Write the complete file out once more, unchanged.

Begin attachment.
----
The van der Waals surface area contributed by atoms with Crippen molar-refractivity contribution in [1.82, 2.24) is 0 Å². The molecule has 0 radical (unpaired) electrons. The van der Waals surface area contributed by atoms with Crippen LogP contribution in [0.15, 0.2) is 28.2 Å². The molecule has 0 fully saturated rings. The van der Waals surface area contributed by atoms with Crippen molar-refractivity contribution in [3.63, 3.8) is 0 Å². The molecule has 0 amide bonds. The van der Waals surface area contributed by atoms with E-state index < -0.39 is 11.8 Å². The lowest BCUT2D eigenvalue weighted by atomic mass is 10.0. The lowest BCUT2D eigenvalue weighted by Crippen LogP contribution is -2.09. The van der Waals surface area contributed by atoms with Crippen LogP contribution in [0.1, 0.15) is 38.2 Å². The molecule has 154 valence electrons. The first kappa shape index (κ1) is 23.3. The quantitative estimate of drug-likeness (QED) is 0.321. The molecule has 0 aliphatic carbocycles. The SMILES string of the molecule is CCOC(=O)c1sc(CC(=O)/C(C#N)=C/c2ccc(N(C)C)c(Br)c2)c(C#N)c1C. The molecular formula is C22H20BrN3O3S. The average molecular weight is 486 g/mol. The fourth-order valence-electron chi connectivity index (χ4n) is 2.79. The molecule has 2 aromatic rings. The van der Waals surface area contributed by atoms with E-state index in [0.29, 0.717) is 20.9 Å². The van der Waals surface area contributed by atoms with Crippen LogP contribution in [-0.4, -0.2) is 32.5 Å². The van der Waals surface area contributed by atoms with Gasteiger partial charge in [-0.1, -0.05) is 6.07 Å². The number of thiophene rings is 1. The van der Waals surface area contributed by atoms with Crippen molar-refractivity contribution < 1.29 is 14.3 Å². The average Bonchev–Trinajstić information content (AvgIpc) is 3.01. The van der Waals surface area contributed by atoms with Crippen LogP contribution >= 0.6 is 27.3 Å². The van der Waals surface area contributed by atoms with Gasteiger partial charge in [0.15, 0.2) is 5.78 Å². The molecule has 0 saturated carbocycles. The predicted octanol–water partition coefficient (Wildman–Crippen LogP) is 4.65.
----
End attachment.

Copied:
The van der Waals surface area contributed by atoms with Crippen molar-refractivity contribution in [1.82, 2.24) is 0 Å². The molecule has 0 radical (unpaired) electrons. The van der Waals surface area contributed by atoms with Crippen LogP contribution in [0.15, 0.2) is 28.2 Å². The molecule has 0 fully saturated rings. The van der Waals surface area contributed by atoms with Crippen molar-refractivity contribution in [3.63, 3.8) is 0 Å². The molecule has 0 amide bonds. The van der Waals surface area contributed by atoms with E-state index < -0.39 is 11.8 Å². The lowest BCUT2D eigenvalue weighted by atomic mass is 10.0. The lowest BCUT2D eigenvalue weighted by Crippen LogP contribution is -2.09. The van der Waals surface area contributed by atoms with Crippen LogP contribution in [0.1, 0.15) is 38.2 Å². The molecule has 154 valence electrons. The first kappa shape index (κ1) is 23.3. The quantitative estimate of drug-likeness (QED) is 0.321. The molecule has 0 aliphatic carbocycles. The SMILES string of the molecule is CCOC(=O)c1sc(CC(=O)/C(C#N)=C/c2ccc(N(C)C)c(Br)c2)c(C#N)c1C. The molecular formula is C22H20BrN3O3S. The average molecular weight is 486 g/mol. The fourth-order valence-electron chi connectivity index (χ4n) is 2.79. The molecule has 2 aromatic rings. The van der Waals surface area contributed by atoms with E-state index in [0.29, 0.717) is 20.9 Å². The van der Waals surface area contributed by atoms with Crippen LogP contribution in [-0.4, -0.2) is 32.5 Å². The van der Waals surface area contributed by atoms with Gasteiger partial charge in [-0.1, -0.05) is 6.07 Å². The number of thiophene rings is 1. The van der Waals surface area contributed by atoms with Crippen molar-refractivity contribution < 1.29 is 14.3 Å². The average Bonchev–Trinajstić information content (AvgIpc) is 3.01. The van der Waals surface area contributed by atoms with Crippen LogP contribution >= 0.6 is 27.3 Å². The van der Waals surface area contributed by atoms with Gasteiger partial charge in [0.15, 0.2) is 5.78 Å². The molecule has 0 saturated carbocycles. The predicted octanol–water partition coefficient (Wildman–Crippen LogP) is 4.65.